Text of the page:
since when does ARM map the kernel memory in sections?

Andrei Warkentin andreiw at
Thu Apr 28 17:38:22 EDT 2011

On Thu, Apr 28, 2011 at 3:26 PM, Peter Waechtler <pwaechtler at> wrote:
> Am Mittwoch, 27. April 2011, 02:27:57 schrieben Sie:
>> On Tue, Apr 26, 2011 at 5:58 PM, Jamie Lokier <jamie at> wrote:
>> >> Reliable writes are exposed via REQ_FUA.
>> >
>> > Are you sure that's appropriate?
>> >
>> > Unless I have misunderstood (very possible), REQ_FUA means writes hit
>> > non-volatile storage before acknowledgement, not that they are atomic.
>> > I think the normal users of REQ_FUA don't require or expect large
>> > atomic writes; they use it as a shortcut for (write & flush this
>> > write) without implying anything else is flushed.
>> I would agree with you that it's not the best mapping. However, a failed
>> MMC write transaction has other properties. If I understand correctly,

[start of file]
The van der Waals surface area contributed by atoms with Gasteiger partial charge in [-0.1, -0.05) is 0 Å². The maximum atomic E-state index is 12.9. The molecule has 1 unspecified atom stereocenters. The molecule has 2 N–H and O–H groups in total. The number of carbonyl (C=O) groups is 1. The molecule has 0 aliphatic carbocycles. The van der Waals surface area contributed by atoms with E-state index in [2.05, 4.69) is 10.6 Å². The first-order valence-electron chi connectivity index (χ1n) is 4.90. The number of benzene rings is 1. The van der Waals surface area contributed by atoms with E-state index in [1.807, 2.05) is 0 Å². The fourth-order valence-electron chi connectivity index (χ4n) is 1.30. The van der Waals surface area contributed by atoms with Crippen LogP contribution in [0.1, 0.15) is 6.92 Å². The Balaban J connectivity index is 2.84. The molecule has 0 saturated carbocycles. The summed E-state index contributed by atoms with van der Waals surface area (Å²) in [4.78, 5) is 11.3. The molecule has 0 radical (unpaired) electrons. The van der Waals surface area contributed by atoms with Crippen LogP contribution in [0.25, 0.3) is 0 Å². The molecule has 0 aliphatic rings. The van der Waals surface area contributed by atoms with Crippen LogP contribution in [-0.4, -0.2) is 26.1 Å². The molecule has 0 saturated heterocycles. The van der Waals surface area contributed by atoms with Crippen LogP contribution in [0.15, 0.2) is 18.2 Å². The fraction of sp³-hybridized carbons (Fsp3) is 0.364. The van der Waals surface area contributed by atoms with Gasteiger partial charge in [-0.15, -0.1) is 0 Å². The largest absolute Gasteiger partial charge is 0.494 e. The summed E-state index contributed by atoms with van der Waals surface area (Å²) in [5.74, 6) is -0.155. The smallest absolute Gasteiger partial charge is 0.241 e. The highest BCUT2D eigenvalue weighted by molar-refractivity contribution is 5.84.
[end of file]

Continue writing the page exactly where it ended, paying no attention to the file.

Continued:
>> depending on mode of failure (say pulling power), you might wind up
>> with extra data getting erased (because erase
>> happens at erase unit boundary), and erase can be done before all the
>> data was transferred from host to card.
> No, it's not because of the erase unit size larger than write size.
> An "erase unit" is cleared by garbage collection only IFF the complete unit is
> unused - asynchronously by the ongoing write transaction. The problem with
> damaging neighboring data is: density. No beer (today), i'm drinking wine ;)
> The cells storing the "bits" gets smaller and smaller and with multi level
> cells even more bits are represented by "fewer electrons". Programming the
> neighbor cell disturbs the fragile cells. If the error correction is disturbed
> by power loss: off we go...
> Someone from the flash vendors eavesdropping? Please, pretty please ... :)
>        Peter
> P.S. Andrei: sorry for reposting, but Kmail confuses me with "Reply to all"

No problem, I'm confused actually if my mails got through... Here and
in the other mmc flash reliability thread.


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